Throughout my years of designing electrical infrastructures for health care facilities, I’ve seen this topic discussed many times in heated detail — particularly with reference to operating rooms. The resulting determination has varied throughout the years, and the outcome seems to trend with the latest “incident” that has hit our industry.
NFPA 99 (2012 edition) — aka the “Health Care Facilities Code” — does help us with the determination and gives us some guidance for defining a wet procedure location for a health care facility. Article 184.108.40.206.8.2 discusses Wet Procedure Locations in general, and Art. 220.127.116.11.8.4 specifically addresses operating rooms.
Article 18.104.22.168.8.4 states: “Operating rooms shall be considered to be a wet procedure location, unless a risk assessment conducted by the health care governing body determines otherwise.” This particular Article also has an asterisk (*) associated with it, which directs the reader to the Annex of the Code for further explanation. Although the Annex is not enforceable, it often enhances and assists in the explanation of the intent of the Code verbiage. The Annex explains, “In conducting a risk assessment, the health care governing body should consult with all relevant parties, including, but not limited to, clinicians, biomedical engineering staff, and facility safety engineering staff.”
What does this mean? Well, if no risk assessment is completed by the facility for the operating room, then the Code considers the room a wet procedure location by default. As a design engineer, I must comply with the Code. Often, I am told by the facility to “just tell us what to do,” but it is clear that the Code states it is not the design engineer’s responsibility to complete the assessment.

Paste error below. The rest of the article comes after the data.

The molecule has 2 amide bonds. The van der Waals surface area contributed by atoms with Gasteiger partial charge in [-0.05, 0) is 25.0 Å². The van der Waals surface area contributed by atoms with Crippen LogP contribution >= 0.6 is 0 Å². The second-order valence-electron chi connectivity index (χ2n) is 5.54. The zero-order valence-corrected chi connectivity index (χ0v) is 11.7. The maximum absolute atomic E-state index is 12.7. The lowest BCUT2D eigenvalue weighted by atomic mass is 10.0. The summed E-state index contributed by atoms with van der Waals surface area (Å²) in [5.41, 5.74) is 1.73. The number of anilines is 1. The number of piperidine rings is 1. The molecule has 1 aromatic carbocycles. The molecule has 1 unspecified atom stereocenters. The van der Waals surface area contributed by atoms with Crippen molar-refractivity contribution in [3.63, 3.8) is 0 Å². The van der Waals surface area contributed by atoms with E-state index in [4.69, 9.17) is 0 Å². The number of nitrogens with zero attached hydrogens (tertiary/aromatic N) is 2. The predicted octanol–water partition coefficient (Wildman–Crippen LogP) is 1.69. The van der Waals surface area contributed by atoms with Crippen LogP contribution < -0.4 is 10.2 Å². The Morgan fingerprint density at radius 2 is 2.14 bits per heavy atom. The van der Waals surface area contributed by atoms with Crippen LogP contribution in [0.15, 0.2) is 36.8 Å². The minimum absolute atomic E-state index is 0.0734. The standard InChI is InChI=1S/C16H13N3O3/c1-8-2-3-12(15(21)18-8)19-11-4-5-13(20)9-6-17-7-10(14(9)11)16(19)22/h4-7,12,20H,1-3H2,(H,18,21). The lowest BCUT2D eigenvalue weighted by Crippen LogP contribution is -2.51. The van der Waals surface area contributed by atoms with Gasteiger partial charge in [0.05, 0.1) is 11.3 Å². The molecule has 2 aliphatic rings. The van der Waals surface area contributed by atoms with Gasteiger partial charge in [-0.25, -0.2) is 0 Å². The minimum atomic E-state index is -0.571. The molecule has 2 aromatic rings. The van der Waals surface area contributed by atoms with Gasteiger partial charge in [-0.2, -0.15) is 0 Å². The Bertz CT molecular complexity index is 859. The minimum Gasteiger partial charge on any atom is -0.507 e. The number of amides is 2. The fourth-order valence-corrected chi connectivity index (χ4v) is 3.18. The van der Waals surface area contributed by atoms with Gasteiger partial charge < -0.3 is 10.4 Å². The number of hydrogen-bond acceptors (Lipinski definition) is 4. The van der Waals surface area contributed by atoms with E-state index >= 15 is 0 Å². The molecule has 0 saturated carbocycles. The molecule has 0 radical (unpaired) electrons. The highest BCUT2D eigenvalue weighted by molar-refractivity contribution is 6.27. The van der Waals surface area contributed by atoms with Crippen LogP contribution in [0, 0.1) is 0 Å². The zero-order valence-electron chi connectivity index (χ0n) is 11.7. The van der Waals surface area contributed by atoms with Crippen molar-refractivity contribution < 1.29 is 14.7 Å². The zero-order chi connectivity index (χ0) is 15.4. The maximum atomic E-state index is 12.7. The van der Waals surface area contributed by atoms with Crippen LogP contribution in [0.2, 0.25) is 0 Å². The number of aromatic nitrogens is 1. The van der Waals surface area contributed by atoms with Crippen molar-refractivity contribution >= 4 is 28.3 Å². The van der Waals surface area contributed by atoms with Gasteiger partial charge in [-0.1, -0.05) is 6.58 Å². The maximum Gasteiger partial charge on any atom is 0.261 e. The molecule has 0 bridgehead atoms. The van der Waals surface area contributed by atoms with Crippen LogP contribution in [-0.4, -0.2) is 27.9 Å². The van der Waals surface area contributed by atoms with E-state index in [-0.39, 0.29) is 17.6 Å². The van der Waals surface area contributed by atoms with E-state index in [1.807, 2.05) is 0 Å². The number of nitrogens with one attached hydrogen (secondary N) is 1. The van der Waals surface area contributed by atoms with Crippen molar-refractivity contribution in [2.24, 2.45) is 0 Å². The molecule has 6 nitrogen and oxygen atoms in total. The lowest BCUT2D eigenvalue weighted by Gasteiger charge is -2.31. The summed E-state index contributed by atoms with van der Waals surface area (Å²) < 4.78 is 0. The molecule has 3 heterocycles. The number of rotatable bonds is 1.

This shift of responsibility to the “health care governing body” is often difficult for some facilities to understand. I can easily advise my clients that an ortho room, rooms which require a significant amount of irrigation, and teaching hospitals are typically wet procedure locations — unless the facility has a stated protocol for liquid mitigation. If there are additional protocols in place, then the determination of a wet procedure location isn’t as clear cut. This is where the “relevant parties” at the facility become crucial members of the assessment team.
Even though it is not my responsibility as a design engineer to create the risk assessment, it is my responsibility to advise my clients that they can, and should, conduct a risk assessment to determine if the room actually is a wet procedure location. The facility knows the specific use of the rooms, the risks for their particular facility and staff, and their protocol for process and procedures. If the facility chooses not to complete a risk assessment, then per Code the room is to be deemed a wet procedure location. With the determination of a wet procedure location many other Code ramifications (and costs) are then required for the procedure (operating) room design.
The cost of the installation should not drive the wet location determination or the risk assessment. Each procedure room should be evaluated to determine its function and subsequent need to be protected as a wet procedure location. Just as budget shouldn’t be the determination for the room assessment, the Code required default of a wet procedure location does not need to be the basis of design for a room if it does not warrant the additional electrical provisions.